Concerns continue to grow that the recent reforms to the U.S. financial system could have unintended consequences for energy companies. Reuters cites a new report from research group IHS Inc. suggesting that the so-called Volcker rule could substantially increase energy costs in the country.
The Volcker rule is a part of the Dodd-Frank Wall Street Reform and Consumer Protection Act that limiting banks' abilities to invest with their own funds, what is known as proprietary trading.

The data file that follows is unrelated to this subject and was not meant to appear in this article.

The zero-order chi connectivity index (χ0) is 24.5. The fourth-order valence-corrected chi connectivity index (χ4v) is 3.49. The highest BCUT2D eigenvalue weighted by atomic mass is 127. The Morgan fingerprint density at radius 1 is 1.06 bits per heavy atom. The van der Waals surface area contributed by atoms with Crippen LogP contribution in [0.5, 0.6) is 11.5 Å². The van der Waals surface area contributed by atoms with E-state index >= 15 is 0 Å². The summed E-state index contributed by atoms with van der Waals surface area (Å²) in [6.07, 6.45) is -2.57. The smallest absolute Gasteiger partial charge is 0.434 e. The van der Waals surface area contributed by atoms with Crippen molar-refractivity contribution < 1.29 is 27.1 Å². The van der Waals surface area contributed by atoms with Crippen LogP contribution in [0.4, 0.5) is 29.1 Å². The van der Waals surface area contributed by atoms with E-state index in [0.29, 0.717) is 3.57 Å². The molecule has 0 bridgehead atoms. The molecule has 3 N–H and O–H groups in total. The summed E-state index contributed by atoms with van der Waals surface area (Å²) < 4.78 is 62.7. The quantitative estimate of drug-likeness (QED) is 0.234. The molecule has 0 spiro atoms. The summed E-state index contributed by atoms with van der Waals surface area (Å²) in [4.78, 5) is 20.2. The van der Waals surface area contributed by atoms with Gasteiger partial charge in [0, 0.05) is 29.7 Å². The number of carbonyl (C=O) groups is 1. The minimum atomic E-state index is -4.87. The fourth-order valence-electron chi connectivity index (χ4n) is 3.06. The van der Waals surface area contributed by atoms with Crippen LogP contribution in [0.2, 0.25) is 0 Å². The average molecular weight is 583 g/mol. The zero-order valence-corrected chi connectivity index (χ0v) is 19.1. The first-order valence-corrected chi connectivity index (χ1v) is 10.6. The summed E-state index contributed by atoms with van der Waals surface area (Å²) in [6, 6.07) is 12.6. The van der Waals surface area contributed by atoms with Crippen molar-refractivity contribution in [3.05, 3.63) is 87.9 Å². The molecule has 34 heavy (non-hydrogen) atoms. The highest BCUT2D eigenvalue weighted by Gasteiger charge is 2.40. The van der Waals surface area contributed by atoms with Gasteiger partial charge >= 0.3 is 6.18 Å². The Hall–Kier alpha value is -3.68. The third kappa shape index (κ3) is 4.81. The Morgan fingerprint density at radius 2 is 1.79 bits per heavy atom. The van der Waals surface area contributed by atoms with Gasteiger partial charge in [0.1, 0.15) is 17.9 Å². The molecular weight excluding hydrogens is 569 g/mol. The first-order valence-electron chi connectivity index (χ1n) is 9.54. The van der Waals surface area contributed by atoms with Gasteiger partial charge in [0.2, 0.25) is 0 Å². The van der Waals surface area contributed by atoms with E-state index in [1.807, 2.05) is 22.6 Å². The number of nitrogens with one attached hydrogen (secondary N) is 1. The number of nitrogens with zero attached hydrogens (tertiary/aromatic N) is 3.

The IHS report suggests that restricting proprietary trading could impact energy companies' abilities to hedge against changes in the crude oil price and other important energy commodities. These banks play a crucial role in risk management for many energy companies, since the scale of the industry requires massive financing to keep running smoothly.
"You are going to eliminate the flywheel that makes the system work," IHS CERA chairman Daniel Yergin, one of the report's authors, told Reuters.
All told, the report suggests the Volcker rule could result in the loss of 200,000 potential jobs in the energy industry over the next four years.
However, Bloomberg reports there is growing support in Congress for a delay on the Volcker rule, as more legislators learn of the potential consequences.